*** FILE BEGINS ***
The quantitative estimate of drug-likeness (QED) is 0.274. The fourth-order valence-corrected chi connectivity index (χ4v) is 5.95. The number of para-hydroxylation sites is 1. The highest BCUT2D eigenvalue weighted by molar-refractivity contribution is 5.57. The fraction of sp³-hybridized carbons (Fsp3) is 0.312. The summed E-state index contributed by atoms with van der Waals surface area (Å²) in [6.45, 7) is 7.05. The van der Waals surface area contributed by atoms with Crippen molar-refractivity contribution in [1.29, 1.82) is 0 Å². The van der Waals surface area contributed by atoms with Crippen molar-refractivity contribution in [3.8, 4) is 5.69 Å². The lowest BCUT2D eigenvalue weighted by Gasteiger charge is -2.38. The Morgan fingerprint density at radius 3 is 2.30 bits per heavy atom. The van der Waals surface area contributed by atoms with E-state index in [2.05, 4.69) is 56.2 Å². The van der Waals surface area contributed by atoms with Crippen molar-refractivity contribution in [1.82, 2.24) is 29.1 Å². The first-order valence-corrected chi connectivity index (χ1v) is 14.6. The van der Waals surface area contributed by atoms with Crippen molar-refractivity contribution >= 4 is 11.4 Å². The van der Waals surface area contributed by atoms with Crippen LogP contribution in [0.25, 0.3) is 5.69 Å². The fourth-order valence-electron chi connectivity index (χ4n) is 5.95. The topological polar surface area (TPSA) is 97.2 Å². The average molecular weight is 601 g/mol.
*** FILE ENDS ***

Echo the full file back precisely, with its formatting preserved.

The quantitative estimate of drug-likeness (QED) is 0.274. The fourth-order valence-corrected chi connectivity index (χ4v) is 5.95. The number of para-hydroxylation sites is 1. The highest BCUT2D eigenvalue weighted by molar-refractivity contribution is 5.57. The fraction of sp³-hybridized carbons (Fsp3) is 0.312. The summed E-state index contributed by atoms with van der Waals surface area (Å²) in [6.45, 7) is 7.05. The van der Waals surface area contributed by atoms with Crippen molar-refractivity contribution in [1.29, 1.82) is 0 Å². The van der Waals surface area contributed by atoms with Crippen molar-refractivity contribution in [3.8, 4) is 5.69 Å². The lowest BCUT2D eigenvalue weighted by Gasteiger charge is -2.38. The Morgan fingerprint density at radius 3 is 2.30 bits per heavy atom. The van der Waals surface area contributed by atoms with E-state index in [2.05, 4.69) is 56.2 Å². The van der Waals surface area contributed by atoms with Crippen molar-refractivity contribution in [1.82, 2.24) is 29.1 Å². The first-order valence-corrected chi connectivity index (χ1v) is 14.6. The van der Waals surface area contributed by atoms with Crippen molar-refractivity contribution >= 4 is 11.4 Å². The van der Waals surface area contributed by atoms with Crippen LogP contribution in [0.25, 0.3) is 5.69 Å². The fourth-order valence-electron chi connectivity index (χ4n) is 5.95. The topological polar surface area (TPSA) is 97.2 Å². The average molecular weight is 601 g/mol.